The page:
Zulip Chat Archive

Stream: new members

Topic: Euclidean Geometry

Andre Hernandez-Espiet (Rutgers) (May 25 2021 at 03:48):

Hello everybody. I did the Natural number game exercises, as well as the lean-prover community tutorial exercises. I was wondering if there were some set of exercises similar to these for Euclidean geometry. I would like to do stuff like work with tangent circles or straightedge and compass constructions. If there aren't any exercises like these, then how much has been formalized and where could I find it?

Also, I'm not sure if this was the right place to post this, so feel free to tell me that this should go elsewhere or about some rule I am not aware of.

Johan Commelin (May 25 2021 at 04:23):

@Andre Hernandez-Espiet (Rutgers) Welcome! And yes this is the right place to post.

Johan Commelin (May 25 2021 at 04:24):

I'm not aware of a set of exercises per se. But @Vaibhav Karve has a repo with axiomatic geometry.
Mathlib also has Euclidean geometry, directly in affine spaces over R\R. But no tangent circles yet.

Johan Commelin (May 25 2021 at 04:25):

Personally, I think that Euclidean geometry in mathlib isn't the best thing to get started with, if you have just completed NNG. Because it requires you to understand quite a lot of other stuff in mathlib.

Kevin Buzzard (May 25 2021 at 06:36):

This shouldn't be the case though, right? Surely it is in theory possible to make it so that we can eg state things like "circle theorems" (which my daughter has been learning at school -- stuff like "angle at centre equals twice angle at circumference") without knowing other stuff?

Johan Commelin (May 25 2021 at 06:45):

Well, to do that you basically need to take an axiomatic approach. It might be possible to do that in mathlib, and make the current approach in instance.
But even then, I think doing geometry formally is a lot trickier than with pen and paper.

Johan Commelin (May 25 2021 at 06:45):

A lot more so than algebra etc

Super Veridical (May 25 2021 at 06:54):

looking at what's been done in the GeoCoq project ( https://geocoq.github.io/GeoCoq/ ) might me useful.

Patrick Massot (May 25 2021 at 06:57):

See also https://github.com/ImperialCollegeLondon/xena-UROP-2018/tree/master/src/Geometry

Julian Berman (May 25 2021 at 12:25):

There's also some incidence geometry problems on Codewars: https://www.codewars.com/collections/incidence-geometry

Joseph Myers (May 25 2021 at 13:59):

Kevin Buzzard said:

This shouldn't be the case though, right? Surely it is in theory possible to make it so that we can eg state things like "circle theorems" (which my daughter has been learning at school -- stuff like "angle at centre equals twice angle at circumference") without knowing other stuff?

The angle we have defined is from 0 to pi. "angle at centre" is from 0 to 2pi, so talking about it requires some way of saying which side of the angle you want to measure, and then building up a whole API for manipulating angles like that where a specific side of the angle is given. Or if you treat that statement as one about directed angles (a directed angle mod 2pi equals twice one mod pi, which might not be convenient to express if those are different types) you need to work out how to express directed angles (as reals, or as reals mod something, or as some other types that can be converted to reals such as the group of direct isometries in two dimensions quotiented by translations?) and in any case you need to define orientations of vector spaces before a directed angle can be converted to a real number (and may well need more API to handle moving between a two-dimensional subspace and that same subspace treated as a Euclidean affine space itself).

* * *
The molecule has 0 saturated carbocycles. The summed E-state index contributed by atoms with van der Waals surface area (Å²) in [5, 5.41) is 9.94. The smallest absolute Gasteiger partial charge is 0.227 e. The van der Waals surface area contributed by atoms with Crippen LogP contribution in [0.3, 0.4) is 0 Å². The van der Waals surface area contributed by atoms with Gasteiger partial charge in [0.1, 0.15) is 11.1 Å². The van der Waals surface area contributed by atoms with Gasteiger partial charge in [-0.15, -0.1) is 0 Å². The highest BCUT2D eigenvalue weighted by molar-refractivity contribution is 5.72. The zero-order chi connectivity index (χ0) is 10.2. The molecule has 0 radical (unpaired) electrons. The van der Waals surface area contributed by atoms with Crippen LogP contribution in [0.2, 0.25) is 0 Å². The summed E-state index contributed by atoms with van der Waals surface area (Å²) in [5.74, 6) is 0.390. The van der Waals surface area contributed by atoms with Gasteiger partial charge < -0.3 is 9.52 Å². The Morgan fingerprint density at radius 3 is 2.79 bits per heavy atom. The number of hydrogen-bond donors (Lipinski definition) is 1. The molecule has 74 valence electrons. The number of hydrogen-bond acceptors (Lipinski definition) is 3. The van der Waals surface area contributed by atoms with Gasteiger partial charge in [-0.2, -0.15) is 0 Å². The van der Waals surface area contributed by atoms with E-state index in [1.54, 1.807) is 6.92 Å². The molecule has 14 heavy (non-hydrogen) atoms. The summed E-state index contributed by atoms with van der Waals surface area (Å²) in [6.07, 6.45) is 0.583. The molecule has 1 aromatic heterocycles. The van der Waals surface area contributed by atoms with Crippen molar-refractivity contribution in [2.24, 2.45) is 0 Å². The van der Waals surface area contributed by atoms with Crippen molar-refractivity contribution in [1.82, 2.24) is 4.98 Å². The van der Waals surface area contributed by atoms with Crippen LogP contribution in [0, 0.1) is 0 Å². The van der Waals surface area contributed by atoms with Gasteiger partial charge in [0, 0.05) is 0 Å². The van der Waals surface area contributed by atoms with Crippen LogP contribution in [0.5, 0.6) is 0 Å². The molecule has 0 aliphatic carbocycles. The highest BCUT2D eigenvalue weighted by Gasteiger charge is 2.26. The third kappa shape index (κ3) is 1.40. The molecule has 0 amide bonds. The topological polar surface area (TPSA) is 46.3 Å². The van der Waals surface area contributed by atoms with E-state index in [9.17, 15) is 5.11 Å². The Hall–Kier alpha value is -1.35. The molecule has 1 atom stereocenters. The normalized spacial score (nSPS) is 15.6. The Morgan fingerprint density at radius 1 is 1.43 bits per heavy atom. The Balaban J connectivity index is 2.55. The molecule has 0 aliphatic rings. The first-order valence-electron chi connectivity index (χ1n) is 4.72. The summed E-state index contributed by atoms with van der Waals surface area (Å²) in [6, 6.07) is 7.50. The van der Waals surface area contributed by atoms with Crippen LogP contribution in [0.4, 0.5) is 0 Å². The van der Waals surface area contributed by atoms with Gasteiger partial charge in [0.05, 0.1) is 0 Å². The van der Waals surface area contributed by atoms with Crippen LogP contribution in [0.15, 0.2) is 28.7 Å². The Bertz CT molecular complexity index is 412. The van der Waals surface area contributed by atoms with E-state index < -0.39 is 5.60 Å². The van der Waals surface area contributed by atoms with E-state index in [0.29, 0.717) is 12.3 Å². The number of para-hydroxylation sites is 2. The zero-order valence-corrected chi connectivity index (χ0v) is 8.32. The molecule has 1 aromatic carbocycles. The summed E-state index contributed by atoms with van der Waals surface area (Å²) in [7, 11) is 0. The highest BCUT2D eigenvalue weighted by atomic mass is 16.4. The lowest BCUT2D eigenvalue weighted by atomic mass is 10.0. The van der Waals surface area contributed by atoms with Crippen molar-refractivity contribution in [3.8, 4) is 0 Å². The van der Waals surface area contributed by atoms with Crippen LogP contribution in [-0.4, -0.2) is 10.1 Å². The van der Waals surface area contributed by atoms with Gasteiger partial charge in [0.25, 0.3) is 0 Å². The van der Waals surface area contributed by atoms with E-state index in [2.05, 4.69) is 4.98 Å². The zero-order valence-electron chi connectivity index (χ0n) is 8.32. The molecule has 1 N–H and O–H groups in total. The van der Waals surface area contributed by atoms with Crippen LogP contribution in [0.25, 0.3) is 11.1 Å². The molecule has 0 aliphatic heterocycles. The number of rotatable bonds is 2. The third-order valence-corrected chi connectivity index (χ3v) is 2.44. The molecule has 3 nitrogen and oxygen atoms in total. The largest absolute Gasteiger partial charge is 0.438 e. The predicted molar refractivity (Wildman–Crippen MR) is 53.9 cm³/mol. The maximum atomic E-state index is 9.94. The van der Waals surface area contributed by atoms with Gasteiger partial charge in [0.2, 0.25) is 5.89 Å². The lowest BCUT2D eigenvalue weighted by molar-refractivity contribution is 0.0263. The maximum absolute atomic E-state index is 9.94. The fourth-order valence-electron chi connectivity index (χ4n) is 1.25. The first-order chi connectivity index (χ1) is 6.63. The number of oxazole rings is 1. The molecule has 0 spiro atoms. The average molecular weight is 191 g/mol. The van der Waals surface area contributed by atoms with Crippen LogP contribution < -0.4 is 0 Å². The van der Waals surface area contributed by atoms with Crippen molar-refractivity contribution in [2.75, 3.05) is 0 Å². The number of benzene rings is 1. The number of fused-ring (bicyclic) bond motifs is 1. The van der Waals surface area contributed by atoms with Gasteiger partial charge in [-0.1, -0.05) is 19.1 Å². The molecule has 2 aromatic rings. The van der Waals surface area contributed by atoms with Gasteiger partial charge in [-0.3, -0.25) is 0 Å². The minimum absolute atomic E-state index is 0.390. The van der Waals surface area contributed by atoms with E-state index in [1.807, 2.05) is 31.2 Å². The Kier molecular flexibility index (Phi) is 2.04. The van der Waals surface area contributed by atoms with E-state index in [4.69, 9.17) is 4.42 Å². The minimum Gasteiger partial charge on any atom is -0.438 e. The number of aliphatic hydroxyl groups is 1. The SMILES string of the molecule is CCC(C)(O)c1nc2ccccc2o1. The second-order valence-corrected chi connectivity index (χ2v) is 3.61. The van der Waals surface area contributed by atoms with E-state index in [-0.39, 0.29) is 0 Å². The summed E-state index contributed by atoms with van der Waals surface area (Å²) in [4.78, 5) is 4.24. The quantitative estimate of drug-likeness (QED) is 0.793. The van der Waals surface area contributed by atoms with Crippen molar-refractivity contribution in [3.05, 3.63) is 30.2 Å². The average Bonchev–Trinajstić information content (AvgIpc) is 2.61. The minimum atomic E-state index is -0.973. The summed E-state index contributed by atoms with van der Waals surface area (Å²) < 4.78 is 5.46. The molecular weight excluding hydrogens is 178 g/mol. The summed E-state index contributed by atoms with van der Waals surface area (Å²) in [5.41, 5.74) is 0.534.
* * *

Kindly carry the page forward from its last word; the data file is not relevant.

Effectively geometry is at the point where what's needed is maybe 10000 lines more of definitions and associated API (including linking to other parts of mathlib, e.g. to measure theory when talking about areas and volumes), before people can reasonably just prove theorems using the API provided. And this API setup all involves non-mathematical questions about the right way to set things up to be convenient for formalization and properly integrated into mathlib as a whole, so making it a lot trickier for beginners than simply proving theorems using definitions and API that are already provided. (Although most of the proofs involved in the API setup ought to be pretty simple.) And even once the API is done, there will be lots of issues about betweenness (ordering of points on lines, ordering of points round circles, which side of an angle you're looking at) which people don't generally think about at all for informal geometrical proofs.

Joseph Myers (May 25 2021 at 14:09):

If you just want it to be easier to talk about things that are already defined without needing to refer to other parts of mathlib, we could indeed define e.g. line as a bundled one-dimensional affine subspace and then e.g. ways other than affine_span to talk about the line through two points, an explicit notion of parallel rather than saying the directions of two subspaces are equal, and so on. We may well want to do that to allow more literal statements of geometry problems, but I'm not sure that API would be more convenient to use (e.g. using affine_span for a line through two points defers any proof obligation that those two points are different, but if you have something that returns a bundled line, you have to prove the points are different before you can talk about the line between them at all).

Last updated: Dec 20 2023 at 11:08 UTC